Ramps Complete Guide To Grow And Care

Native to eastern North America, ramps (Allium tricoccum), often known as wild leaks, are transitory plants that occur in damp woodlands in the Appalachian Mountain Range. It’s a late spring ephemeral that vanishes in a month or two and goes dormant until the next spring. With pinkish-white blossoms, these tiny, slowly maturing bulbs spread and colonize over time. For seed, it can take up to seven years to yield, while bulbs might take up to three years. Although they can be planted in the fall, seeds, bulbs, and plants are normally started in the spring.

Ramps Overview

Common Name Ramps, wild leeks
Botanical Name Allium tricoccum
Family Name Amaryllidaceae
Plant Type Bulb, perennial
Mature Size 6-12 in. tall, 1-2 ft. wide
Flower Color White
Sun Exposure Shade, partial shade
Soil Type Loamy
Soil pH Neutral
Bloom Time Spring
Hardiness Zones 3-7 (USDA)
Native Area North America

How to Plant Ramps?

You can plant ramps as seeds or bulbs. The best times to plant depend on the technique you use. Vegetables come from bulbs in half the time.

When to Plant

The main objectives of planting ramps in a home garden are to create the colony for future growth and to gather the aromatic leaves in the spring. Ramps can be sown as seeds in late summer or early fall (August to early October) or as bulbs from September to March (February to mid-March is ideal).

Ramps harvest the early spring’s enhanced daylight and warming temperatures in the wild, when the deciduous trees overhead have not yet dropped their leaves. The ramps fade beneath the little light that reaches the woodland floor as the season goes on and the tree canopies close in. The bulbs grow underground, and in early June the leaves begin to wither, followed by the flower stalks.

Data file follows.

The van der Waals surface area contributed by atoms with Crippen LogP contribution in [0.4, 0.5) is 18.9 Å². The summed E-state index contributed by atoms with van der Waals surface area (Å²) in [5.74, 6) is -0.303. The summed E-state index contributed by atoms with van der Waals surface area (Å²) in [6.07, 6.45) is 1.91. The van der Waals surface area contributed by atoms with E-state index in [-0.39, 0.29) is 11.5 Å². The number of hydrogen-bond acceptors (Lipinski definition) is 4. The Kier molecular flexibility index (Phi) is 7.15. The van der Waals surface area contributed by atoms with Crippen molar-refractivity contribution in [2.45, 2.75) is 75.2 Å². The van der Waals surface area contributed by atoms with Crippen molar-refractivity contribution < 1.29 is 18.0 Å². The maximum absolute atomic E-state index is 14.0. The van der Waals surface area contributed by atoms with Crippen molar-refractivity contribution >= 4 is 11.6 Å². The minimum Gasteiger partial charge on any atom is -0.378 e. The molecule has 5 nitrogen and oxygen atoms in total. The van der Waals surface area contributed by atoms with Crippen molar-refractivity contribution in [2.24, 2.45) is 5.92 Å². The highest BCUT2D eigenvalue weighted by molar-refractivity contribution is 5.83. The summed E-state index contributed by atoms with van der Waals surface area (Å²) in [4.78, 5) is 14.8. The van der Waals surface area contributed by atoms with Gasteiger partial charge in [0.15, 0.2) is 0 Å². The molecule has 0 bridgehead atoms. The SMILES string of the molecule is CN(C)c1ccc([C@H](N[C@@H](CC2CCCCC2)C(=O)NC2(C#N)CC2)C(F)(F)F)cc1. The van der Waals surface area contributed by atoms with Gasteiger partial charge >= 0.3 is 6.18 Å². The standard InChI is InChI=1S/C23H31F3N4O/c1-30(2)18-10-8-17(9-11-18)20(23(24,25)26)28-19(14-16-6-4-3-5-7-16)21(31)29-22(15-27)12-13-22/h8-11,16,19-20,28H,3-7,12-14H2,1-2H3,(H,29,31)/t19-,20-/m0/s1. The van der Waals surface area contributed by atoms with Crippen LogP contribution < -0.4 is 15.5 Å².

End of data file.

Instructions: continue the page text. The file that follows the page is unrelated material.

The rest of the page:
Selecting a Planting Site

A ramp colony does best in a cool, forested environment or in a naturalized shade garden with loamy soil. Give the plants plenty of water, then cover the entire bed with leaf mold or shreds of leaves.

Spacing, Depth, and Support

Take extreme caution not to harm the roots or bulbs when beginning with transplants or bulbs. Plant at the same depth as they did in the container, which is around 3 inches deep. To allow the plants to spread, space them 4 to 6 inches apart. Plant the seeds 4 inches apart in the ground, and then cover them with 1 inch of wet leaves.

Ramp Care

Light Requirements

Ramps require protection from the intense heat and sun of summer since they are spring woodland plants. Give them a position in the shade or partially shaded area if you are unable to put them near the edge of a woodland, where they will receive protection when the trees leaf out.

Soil & Potting

Choose a spot in your yard that will grow ramps as closely as possible to their natural growing environment. Usually, they are found beneath deciduous trees in damp places. The soil need to drain well and contain a healthy amount of organic materials. The optimal pH range for the soil is 6.8 to 7.2, which is quite close to neutral.

Watering

Ramps prefer consistent moisture, but they struggle to thrive in soggy soil. Ramps should do well if nearby woodland flowers like bloodroot, trillium, and trout lilies grow. There isn’t much space for error because they only develop aggressively for a short while in the spring.